Spurs and the Great West

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nrobertb
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Re: Spurs and the Great West

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Wheeler Peak is the highest natural point in the U.S. state of New Mexico. It is located northeast of Taos and south of Red River in the northern part of the state, and just 2 miles southeast of the ski slopes of Taos Ski Valley. It lies in the Sangre de Cristo Mountains, the southernmost subrange of the Rocky Mountains. The peak's elevation is 13,167 feet.

Formerly named Taos Peak, after the nearby town of Taos, New Mexico, it was renamed Wheeler Peak in 1950. A plaque at the summit states that the mountain was named in honor of Major George Montague Wheeler (1842–1905) who for ten years led a party of surveyors and naturalists collecting geologic, biologic, planimetric and topographic data in New Mexico and six other southwestern states.
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Re: Spurs and the Great West

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Great western character actors: Gloria Talbott was born in the Los Angeles suburb of Glendale, a city co-founded by her grandfather. Growing up in the shadows of the Hollywood studios, her interests inevitably turned to acting, with the result that she participated in school plays and landed small parts in films such as "Maytime" (1937), "Sweet and Lowdown" (1943) and "A Tree Grows in Brooklyn" (1945). After leaving school, she started her own dramatic group and played "arena"-style shows at various clubs. After a three-year hiatus, Talbott resumed her career, working extensively in both TV and films. Her sister is actress Lori Talbott.

Interviewed in Tom Weaver's book "Interviews with B Science Fiction and Horror Movie Makers" (McFarland & Co., 1988).
She loved her role in Daughter of Dr. Jekyll (1957), but John Agar hated his.
She was an accomplished equestrian. In her many appearances in western films and TV shows, she would frequently leap up and plant her foot into the stirrup, a move that took considerable skill and practice. She rode effortlessly with a confidence that was easily discernible, often at very high speeds.
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Re: Spurs and the Great West

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Forgotten western movies:
Oklahoma Frontier is a 1939 American Western film written and directed by Ford Beebe. The film stars Johnny Mack Brown, Bob Baker, Fuzzy Knight, Anne Gwynne, James Blaine and Bob Kortman. The film was released on October 10, 1939, by Universal Pictures.

It's the opening of the Cherokee strip and the Rankins are after a particular section. Frazier is also after the same section and has hired outlaws to make sure he gets it.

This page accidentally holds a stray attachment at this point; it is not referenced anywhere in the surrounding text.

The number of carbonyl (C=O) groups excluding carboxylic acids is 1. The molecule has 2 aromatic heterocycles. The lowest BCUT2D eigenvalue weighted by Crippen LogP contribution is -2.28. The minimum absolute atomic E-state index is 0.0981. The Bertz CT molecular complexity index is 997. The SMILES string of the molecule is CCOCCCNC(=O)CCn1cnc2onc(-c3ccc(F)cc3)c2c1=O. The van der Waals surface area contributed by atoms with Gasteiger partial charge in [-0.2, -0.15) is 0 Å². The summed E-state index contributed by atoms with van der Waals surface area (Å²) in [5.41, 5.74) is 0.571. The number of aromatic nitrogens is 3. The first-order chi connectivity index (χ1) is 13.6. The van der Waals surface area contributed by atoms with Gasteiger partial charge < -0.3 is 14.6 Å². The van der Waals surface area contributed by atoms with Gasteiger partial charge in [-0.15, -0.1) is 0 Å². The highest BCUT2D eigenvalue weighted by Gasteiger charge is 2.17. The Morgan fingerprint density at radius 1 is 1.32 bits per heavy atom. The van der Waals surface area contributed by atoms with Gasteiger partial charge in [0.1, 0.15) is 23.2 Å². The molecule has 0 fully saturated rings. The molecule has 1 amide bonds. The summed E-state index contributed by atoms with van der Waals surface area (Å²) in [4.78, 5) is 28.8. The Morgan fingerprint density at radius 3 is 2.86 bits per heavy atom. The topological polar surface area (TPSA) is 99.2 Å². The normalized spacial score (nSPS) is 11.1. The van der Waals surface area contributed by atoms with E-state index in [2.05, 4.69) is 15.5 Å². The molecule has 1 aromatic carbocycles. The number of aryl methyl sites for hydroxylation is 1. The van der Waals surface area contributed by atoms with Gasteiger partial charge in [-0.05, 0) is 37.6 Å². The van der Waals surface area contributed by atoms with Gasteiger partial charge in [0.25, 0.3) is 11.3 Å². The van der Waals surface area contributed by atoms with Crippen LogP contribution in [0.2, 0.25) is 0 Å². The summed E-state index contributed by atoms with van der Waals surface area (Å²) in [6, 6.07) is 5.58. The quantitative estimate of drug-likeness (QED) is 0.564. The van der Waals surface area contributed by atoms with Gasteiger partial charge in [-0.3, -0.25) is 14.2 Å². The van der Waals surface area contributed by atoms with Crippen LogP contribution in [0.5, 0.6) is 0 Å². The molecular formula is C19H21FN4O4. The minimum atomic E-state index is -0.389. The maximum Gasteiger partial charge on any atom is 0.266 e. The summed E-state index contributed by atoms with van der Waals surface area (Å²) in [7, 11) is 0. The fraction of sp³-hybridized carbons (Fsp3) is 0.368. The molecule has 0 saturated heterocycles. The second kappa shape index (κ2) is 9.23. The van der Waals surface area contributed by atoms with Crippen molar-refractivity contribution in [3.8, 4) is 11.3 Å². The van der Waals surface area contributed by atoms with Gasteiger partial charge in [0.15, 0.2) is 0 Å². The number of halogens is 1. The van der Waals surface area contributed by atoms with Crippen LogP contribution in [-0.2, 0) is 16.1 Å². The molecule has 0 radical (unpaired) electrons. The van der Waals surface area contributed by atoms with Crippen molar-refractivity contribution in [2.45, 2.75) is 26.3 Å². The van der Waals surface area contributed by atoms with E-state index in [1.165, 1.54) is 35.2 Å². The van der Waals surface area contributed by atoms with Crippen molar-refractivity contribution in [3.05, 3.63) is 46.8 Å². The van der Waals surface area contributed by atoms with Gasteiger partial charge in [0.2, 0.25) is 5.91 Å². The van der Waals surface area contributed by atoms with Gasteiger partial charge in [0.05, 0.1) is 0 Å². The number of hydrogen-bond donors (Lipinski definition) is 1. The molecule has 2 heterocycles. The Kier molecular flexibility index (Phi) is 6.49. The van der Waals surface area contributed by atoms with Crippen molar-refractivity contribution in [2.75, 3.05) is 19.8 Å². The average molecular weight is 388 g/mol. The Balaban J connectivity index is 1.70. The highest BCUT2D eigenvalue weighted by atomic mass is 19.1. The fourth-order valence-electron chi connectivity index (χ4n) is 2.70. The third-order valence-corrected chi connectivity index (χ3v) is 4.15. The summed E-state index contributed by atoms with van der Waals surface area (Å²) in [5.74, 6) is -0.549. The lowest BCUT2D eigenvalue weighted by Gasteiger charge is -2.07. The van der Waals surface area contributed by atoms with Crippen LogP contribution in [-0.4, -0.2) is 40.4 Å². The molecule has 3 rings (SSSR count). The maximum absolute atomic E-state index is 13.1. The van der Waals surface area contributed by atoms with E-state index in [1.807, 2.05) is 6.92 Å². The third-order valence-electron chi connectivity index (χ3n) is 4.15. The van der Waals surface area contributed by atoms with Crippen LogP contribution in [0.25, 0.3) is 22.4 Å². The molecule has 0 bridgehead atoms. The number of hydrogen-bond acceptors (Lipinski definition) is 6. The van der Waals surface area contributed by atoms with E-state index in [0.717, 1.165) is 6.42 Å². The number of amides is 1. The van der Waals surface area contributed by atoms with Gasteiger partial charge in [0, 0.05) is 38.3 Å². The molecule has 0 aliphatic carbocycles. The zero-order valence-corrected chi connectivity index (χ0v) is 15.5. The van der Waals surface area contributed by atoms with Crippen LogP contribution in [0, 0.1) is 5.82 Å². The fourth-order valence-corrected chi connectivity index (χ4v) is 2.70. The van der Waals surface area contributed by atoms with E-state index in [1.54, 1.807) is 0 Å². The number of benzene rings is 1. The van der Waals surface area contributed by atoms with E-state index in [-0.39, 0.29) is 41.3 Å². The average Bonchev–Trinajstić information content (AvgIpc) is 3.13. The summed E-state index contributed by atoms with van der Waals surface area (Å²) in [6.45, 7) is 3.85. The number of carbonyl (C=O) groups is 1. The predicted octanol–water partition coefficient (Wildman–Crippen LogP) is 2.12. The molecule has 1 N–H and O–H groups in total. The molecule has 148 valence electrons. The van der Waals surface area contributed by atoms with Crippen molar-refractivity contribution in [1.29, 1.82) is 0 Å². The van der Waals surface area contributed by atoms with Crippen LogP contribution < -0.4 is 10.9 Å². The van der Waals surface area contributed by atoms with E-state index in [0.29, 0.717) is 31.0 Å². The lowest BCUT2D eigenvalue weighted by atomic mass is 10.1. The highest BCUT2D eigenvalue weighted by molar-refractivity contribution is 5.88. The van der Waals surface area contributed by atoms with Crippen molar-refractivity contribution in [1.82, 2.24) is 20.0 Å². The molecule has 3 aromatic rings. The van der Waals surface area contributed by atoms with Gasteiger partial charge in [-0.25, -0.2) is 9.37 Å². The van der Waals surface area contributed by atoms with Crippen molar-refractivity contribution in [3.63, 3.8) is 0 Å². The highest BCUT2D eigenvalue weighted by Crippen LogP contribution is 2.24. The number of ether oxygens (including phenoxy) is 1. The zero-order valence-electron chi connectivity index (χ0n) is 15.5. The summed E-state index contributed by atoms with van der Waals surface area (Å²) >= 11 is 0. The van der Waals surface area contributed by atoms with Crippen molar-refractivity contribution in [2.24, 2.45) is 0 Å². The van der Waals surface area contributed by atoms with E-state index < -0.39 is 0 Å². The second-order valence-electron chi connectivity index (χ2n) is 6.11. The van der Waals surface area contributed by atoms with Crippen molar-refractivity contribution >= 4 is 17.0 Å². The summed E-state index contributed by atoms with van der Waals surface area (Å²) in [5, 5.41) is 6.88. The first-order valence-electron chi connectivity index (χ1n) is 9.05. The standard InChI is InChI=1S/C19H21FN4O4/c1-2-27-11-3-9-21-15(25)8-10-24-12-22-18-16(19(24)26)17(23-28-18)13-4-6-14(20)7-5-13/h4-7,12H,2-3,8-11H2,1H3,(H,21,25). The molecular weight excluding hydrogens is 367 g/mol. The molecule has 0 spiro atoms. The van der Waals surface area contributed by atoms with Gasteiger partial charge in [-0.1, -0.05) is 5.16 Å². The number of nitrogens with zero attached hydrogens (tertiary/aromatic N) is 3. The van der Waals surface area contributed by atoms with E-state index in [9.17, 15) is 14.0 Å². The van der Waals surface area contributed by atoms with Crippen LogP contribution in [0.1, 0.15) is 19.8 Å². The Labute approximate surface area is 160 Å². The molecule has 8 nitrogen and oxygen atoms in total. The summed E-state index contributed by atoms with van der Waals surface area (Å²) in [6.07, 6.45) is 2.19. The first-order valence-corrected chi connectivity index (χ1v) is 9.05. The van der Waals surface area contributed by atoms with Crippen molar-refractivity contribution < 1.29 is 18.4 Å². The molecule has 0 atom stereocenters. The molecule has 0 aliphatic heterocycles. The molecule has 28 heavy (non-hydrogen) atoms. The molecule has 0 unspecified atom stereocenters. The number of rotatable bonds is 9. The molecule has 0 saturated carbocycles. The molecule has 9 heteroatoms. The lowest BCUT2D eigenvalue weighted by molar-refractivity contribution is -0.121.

Johnny Mack Brown as Jeff McLeod
Bob Baker as Tom Rankin
Fuzzy Knight as Windy Day
Anne Gwynne as Janet Rankin
James Blaine as George Frazier
Bob Kortman as J. W. Saunders
Charles King as Soapy
Harry Tenbrook as Grimes
Lane Chandler as Sergeant
Horace Murphy as Mushy
Lloyd Ingraham as Judge
Joe De La Cruz as Cheyenne
Anthony Warde as Wayne
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Re: Spurs and the Great West

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Two pairs of Mexican spurs.
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Re: Spurs and the Great West

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Bill Miner was born Ezra Allen Miner in Vevay Township, near Onondaga, Ingham County, Michigan on December 27, 1846. He was arrested for the first time in 1866 in San Joaquin County, California and served time there. He was shortly released but served more time at Placer County, California and later at Calaveras County, California. He was discharged in 1880. He then formed a partnership with Bill Leroy (as W. A. Morgan) to rob a stagecoach. Leroy was caught and lynched, but Miner escaped. He was later caught for another robbery in Tuolumne County, California and was released from San Quentin in 1901.

After his third prison term, Miner moved to the province of British Columbia in Canada, where he adopted the pseudonym George Edwards and is believed to have staged British Columbia's first-ever train robbery on September 10, at Silverdale about 35 km east of Vancouver, just west of Mission City. It is often claimed that Miner was the robber, but neither he nor his accomplices were ever tied conclusively to the Silverdale heist. It is also widely reported that Silverdale's train robbery was the first in Canada, but Peter Grauer's definitive study ("Interred With Their Bones", 2005) cites a train robbery in Port Credit, Ontario 30 years prior as the first.